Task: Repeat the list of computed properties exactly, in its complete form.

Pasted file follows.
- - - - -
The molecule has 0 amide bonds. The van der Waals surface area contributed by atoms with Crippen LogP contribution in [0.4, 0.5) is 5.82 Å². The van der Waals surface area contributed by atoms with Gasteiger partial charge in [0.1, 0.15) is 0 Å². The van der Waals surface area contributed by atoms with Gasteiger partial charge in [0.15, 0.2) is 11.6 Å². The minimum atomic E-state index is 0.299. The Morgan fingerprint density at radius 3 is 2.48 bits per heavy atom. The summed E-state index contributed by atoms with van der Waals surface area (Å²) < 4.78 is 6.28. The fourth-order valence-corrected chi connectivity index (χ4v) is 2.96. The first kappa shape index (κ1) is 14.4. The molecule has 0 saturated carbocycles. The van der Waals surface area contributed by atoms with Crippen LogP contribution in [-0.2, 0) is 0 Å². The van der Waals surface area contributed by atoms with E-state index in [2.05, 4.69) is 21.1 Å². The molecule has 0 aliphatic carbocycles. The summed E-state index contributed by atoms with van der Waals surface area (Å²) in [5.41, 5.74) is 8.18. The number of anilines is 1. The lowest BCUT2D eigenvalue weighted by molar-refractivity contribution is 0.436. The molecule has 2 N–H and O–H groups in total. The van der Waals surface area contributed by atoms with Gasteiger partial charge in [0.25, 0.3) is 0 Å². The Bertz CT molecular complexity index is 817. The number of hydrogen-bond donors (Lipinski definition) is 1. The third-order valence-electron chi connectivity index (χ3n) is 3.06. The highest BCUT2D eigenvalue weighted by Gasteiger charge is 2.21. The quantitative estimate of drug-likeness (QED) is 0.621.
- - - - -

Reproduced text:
The molecule has 0 amide bonds. The van der Waals surface area contributed by atoms with Crippen LogP contribution in [0.4, 0.5) is 5.82 Å². The van der Waals surface area contributed by atoms with Gasteiger partial charge in [0.1, 0.15) is 0 Å². The van der Waals surface area contributed by atoms with Gasteiger partial charge in [0.15, 0.2) is 11.6 Å². The minimum atomic E-state index is 0.299. The Morgan fingerprint density at radius 3 is 2.48 bits per heavy atom. The summed E-state index contributed by atoms with van der Waals surface area (Å²) < 4.78 is 6.28. The fourth-order valence-corrected chi connectivity index (χ4v) is 2.96. The first kappa shape index (κ1) is 14.4. The molecule has 0 saturated carbocycles. The van der Waals surface area contributed by atoms with Crippen LogP contribution in [-0.2, 0) is 0 Å². The van der Waals surface area contributed by atoms with E-state index in [2.05, 4.69) is 21.1 Å². The molecule has 0 aliphatic carbocycles. The summed E-state index contributed by atoms with van der Waals surface area (Å²) in [5.41, 5.74) is 8.18. The number of anilines is 1. The lowest BCUT2D eigenvalue weighted by molar-refractivity contribution is 0.436. The molecule has 2 N–H and O–H groups in total. The van der Waals surface area contributed by atoms with Gasteiger partial charge in [0.25, 0.3) is 0 Å². The Bertz CT molecular complexity index is 817. The number of hydrogen-bond donors (Lipinski definition) is 1. The third-order valence-electron chi connectivity index (χ3n) is 3.06. The highest BCUT2D eigenvalue weighted by Gasteiger charge is 2.21. The quantitative estimate of drug-likeness (QED) is 0.621.